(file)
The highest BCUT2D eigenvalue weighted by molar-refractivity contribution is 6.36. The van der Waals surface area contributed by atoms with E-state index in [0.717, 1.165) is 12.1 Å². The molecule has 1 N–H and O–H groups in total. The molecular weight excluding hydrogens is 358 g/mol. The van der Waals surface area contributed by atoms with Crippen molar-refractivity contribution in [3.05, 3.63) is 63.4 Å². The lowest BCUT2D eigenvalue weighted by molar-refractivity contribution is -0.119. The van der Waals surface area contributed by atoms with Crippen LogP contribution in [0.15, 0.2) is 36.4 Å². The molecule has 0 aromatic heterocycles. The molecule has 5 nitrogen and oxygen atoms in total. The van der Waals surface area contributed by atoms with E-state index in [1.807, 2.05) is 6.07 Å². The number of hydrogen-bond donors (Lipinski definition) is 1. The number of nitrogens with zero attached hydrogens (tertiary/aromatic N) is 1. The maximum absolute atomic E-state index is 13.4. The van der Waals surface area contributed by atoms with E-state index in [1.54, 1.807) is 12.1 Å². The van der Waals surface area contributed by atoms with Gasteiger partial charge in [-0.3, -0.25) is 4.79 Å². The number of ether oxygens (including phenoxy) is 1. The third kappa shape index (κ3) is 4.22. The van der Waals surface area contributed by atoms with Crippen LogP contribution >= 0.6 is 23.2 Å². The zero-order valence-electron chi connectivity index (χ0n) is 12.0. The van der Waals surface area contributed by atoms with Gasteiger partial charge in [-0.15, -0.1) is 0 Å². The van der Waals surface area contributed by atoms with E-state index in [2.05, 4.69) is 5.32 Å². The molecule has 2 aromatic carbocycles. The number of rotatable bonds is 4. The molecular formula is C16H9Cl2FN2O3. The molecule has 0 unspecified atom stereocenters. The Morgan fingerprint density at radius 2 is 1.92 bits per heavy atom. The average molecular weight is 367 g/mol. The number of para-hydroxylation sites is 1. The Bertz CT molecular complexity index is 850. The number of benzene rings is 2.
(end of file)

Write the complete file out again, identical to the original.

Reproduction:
The highest BCUT2D eigenvalue weighted by molar-refractivity contribution is 6.36. The van der Waals surface area contributed by atoms with E-state index in [0.717, 1.165) is 12.1 Å². The molecule has 1 N–H and O–H groups in total. The molecular weight excluding hydrogens is 358 g/mol. The van der Waals surface area contributed by atoms with Crippen molar-refractivity contribution in [3.05, 3.63) is 63.4 Å². The lowest BCUT2D eigenvalue weighted by molar-refractivity contribution is -0.119. The van der Waals surface area contributed by atoms with Crippen LogP contribution in [0.15, 0.2) is 36.4 Å². The molecule has 0 aromatic heterocycles. The molecule has 5 nitrogen and oxygen atoms in total. The van der Waals surface area contributed by atoms with E-state index in [1.807, 2.05) is 6.07 Å². The number of hydrogen-bond donors (Lipinski definition) is 1. The number of nitrogens with zero attached hydrogens (tertiary/aromatic N) is 1. The maximum absolute atomic E-state index is 13.4. The van der Waals surface area contributed by atoms with E-state index in [1.54, 1.807) is 12.1 Å². The van der Waals surface area contributed by atoms with Gasteiger partial charge in [-0.3, -0.25) is 4.79 Å². The number of ether oxygens (including phenoxy) is 1. The third kappa shape index (κ3) is 4.22. The van der Waals surface area contributed by atoms with Crippen LogP contribution >= 0.6 is 23.2 Å². The zero-order valence-electron chi connectivity index (χ0n) is 12.0. The van der Waals surface area contributed by atoms with Gasteiger partial charge in [-0.15, -0.1) is 0 Å². The van der Waals surface area contributed by atoms with E-state index in [2.05, 4.69) is 5.32 Å². The molecule has 2 aromatic carbocycles. The number of rotatable bonds is 4. The molecular formula is C16H9Cl2FN2O3. The molecule has 0 unspecified atom stereocenters. The Morgan fingerprint density at radius 2 is 1.92 bits per heavy atom. The average molecular weight is 367 g/mol. The number of para-hydroxylation sites is 1. The Bertz CT molecular complexity index is 850. The number of benzene rings is 2.